As budget season approaches the Company must decide which of its strategic concepts will be crystallized into real strategies by allocating to them our scarce resources. While the goal is to maximize shareholder value, the need for crisp decisions inevitably leads to budget games as old as the oldest profession. Each Spring, as the world emerges from the repose of Winter, a general manager’s mind turns to budgets and bonus targets. Having survived such games without number, including seven years with the Federal Government in Washington, D.C., I thought I would help you with a primer on budget tricks. Let the games begin!
First, you need to start with a good environmental analysis. For instance, our customers are getting smarter about how they buy and competition is increasing. <Your biggest competitor’s name here> is coming. Our market share is at dire risk. As any book on negotiation teaches, people respond more strongly to the threat of bad things happening than to the potential reward of something good happening. Obviously then, you need to focus on the approaching Armageddon. You need more money just to protect your franchise. The potential benefits of growth are a lower priority than all the bad things that might happen.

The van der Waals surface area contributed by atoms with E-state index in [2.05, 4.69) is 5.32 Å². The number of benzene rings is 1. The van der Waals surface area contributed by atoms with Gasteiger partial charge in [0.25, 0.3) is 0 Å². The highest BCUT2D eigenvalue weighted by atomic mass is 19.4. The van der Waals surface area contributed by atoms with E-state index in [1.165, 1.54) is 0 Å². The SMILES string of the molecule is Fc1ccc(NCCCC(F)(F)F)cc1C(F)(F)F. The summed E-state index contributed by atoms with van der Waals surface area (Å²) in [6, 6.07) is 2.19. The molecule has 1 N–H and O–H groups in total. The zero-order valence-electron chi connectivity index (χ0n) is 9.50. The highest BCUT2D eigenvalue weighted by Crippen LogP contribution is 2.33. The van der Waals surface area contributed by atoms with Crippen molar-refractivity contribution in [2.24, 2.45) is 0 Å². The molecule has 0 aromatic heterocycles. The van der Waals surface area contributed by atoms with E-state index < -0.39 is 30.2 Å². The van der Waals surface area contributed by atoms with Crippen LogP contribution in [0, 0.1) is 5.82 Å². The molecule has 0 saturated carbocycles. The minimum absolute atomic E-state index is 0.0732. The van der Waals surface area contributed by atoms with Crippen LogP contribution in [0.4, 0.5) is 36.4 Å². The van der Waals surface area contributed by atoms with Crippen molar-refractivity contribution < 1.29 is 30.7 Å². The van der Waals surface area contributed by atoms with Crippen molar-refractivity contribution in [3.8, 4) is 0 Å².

After you have created the right climate of fear, the following techniques have all been used at various times to great effect:
- Create a sacrificial project. Everyone knows that executives feel good if they get to cut something so make sure you give them something to cut. It pays to make it obvious so that the exec’s don’t make a mistake and cut the wrong thing.
- Keep around extra people and projects as downsizing fodder so that when the inevitable cuts come, you have something relatively painless to give up.
- This next technique is called the “Washington Monument.” When the US legislature wants to prove that they have made every possible cut, they close the Washington monument because they have “run out of money.” There just isn’t another 0.0000001% anywhere. Local governments close the town library. In the semiconductor equipment industry the appropriate technique is to say that we won’t support Intel or Samsung.
- Claim that because of a 5% budget cut, the project will get delayed by 20%. This is done by either pointing out that most of the costs are “fixed” and therefore the only thing left to cut has a big impact. The other way to do this is to have multiple projects and allocate the entire cut to the lowest priority, as one should. Thus a 5% overall cut impacts the project that has only 15% of the budget by 33%. (People who come in and say that a cut will delay their highest priority project need career counseling.)